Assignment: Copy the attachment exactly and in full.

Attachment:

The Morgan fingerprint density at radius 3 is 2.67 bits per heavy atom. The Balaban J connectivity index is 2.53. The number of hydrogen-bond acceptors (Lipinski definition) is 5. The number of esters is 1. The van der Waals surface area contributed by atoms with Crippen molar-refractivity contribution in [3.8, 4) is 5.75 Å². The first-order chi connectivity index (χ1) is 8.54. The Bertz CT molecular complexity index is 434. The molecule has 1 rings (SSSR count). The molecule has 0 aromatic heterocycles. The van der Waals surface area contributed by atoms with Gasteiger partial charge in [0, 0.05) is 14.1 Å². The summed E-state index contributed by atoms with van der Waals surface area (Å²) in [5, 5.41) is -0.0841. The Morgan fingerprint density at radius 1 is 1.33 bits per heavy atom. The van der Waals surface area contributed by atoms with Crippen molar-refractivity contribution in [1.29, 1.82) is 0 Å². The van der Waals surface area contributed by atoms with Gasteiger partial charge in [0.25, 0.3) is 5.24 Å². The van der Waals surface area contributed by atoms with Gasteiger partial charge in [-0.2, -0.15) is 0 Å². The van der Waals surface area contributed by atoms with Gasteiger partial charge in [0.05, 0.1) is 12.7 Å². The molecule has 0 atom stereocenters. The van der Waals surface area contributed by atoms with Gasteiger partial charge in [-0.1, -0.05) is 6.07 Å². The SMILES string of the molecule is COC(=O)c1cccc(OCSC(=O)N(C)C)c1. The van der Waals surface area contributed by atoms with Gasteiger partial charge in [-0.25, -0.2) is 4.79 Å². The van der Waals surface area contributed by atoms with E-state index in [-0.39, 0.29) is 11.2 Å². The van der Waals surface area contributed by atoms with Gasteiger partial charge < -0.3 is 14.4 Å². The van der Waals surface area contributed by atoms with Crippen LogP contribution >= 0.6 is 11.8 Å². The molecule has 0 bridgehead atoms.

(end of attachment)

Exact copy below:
The Morgan fingerprint density at radius 3 is 2.67 bits per heavy atom. The Balaban J connectivity index is 2.53. The number of hydrogen-bond acceptors (Lipinski definition) is 5. The number of esters is 1. The van der Waals surface area contributed by atoms with Crippen molar-refractivity contribution in [3.8, 4) is 5.75 Å². The first-order chi connectivity index (χ1) is 8.54. The Bertz CT molecular complexity index is 434. The molecule has 1 rings (SSSR count). The molecule has 0 aromatic heterocycles. The van der Waals surface area contributed by atoms with Gasteiger partial charge in [0, 0.05) is 14.1 Å². The summed E-state index contributed by atoms with van der Waals surface area (Å²) in [5, 5.41) is -0.0841. The Morgan fingerprint density at radius 1 is 1.33 bits per heavy atom. The van der Waals surface area contributed by atoms with Crippen molar-refractivity contribution in [1.29, 1.82) is 0 Å². The van der Waals surface area contributed by atoms with Gasteiger partial charge in [0.25, 0.3) is 5.24 Å². The van der Waals surface area contributed by atoms with Gasteiger partial charge in [-0.2, -0.15) is 0 Å². The van der Waals surface area contributed by atoms with Gasteiger partial charge in [0.05, 0.1) is 12.7 Å². The molecule has 0 atom stereocenters. The van der Waals surface area contributed by atoms with Gasteiger partial charge in [-0.1, -0.05) is 6.07 Å². The SMILES string of the molecule is COC(=O)c1cccc(OCSC(=O)N(C)C)c1. The van der Waals surface area contributed by atoms with Gasteiger partial charge in [-0.25, -0.2) is 4.79 Å². The van der Waals surface area contributed by atoms with E-state index in [-0.39, 0.29) is 11.2 Å². The van der Waals surface area contributed by atoms with Gasteiger partial charge < -0.3 is 14.4 Å². The van der Waals surface area contributed by atoms with Crippen LogP contribution >= 0.6 is 11.8 Å². The molecule has 0 bridgehead atoms.